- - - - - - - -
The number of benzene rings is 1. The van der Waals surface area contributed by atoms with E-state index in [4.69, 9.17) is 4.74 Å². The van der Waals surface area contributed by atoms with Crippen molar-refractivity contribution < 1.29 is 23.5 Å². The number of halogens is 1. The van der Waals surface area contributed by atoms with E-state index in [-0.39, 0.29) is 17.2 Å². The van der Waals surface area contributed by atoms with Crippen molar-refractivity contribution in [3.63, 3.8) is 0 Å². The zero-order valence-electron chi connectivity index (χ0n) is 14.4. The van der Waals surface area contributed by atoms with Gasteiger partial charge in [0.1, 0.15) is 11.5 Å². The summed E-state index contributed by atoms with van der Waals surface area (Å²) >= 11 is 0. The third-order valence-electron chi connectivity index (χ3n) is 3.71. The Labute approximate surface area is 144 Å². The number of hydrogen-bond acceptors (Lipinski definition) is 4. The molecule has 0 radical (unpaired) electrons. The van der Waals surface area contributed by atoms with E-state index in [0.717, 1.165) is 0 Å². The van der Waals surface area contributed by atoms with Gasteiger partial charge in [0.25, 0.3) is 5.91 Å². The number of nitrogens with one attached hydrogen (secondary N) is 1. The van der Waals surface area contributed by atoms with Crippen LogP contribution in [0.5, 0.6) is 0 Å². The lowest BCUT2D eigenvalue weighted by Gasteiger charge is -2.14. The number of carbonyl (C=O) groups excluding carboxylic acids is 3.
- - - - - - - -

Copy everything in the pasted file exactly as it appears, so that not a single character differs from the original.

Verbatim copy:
The number of benzene rings is 1. The van der Waals surface area contributed by atoms with E-state index in [4.69, 9.17) is 4.74 Å². The van der Waals surface area contributed by atoms with Crippen molar-refractivity contribution < 1.29 is 23.5 Å². The number of halogens is 1. The van der Waals surface area contributed by atoms with E-state index in [-0.39, 0.29) is 17.2 Å². The van der Waals surface area contributed by atoms with Crippen molar-refractivity contribution in [3.63, 3.8) is 0 Å². The zero-order valence-electron chi connectivity index (χ0n) is 14.4. The van der Waals surface area contributed by atoms with Gasteiger partial charge in [0.1, 0.15) is 11.5 Å². The summed E-state index contributed by atoms with van der Waals surface area (Å²) >= 11 is 0. The third-order valence-electron chi connectivity index (χ3n) is 3.71. The Labute approximate surface area is 144 Å². The number of hydrogen-bond acceptors (Lipinski definition) is 4. The molecule has 0 radical (unpaired) electrons. The van der Waals surface area contributed by atoms with E-state index in [0.717, 1.165) is 0 Å². The van der Waals surface area contributed by atoms with Gasteiger partial charge in [0.25, 0.3) is 5.91 Å². The number of nitrogens with one attached hydrogen (secondary N) is 1. The van der Waals surface area contributed by atoms with Crippen LogP contribution in [0.5, 0.6) is 0 Å². The lowest BCUT2D eigenvalue weighted by Gasteiger charge is -2.14. The number of carbonyl (C=O) groups excluding carboxylic acids is 3.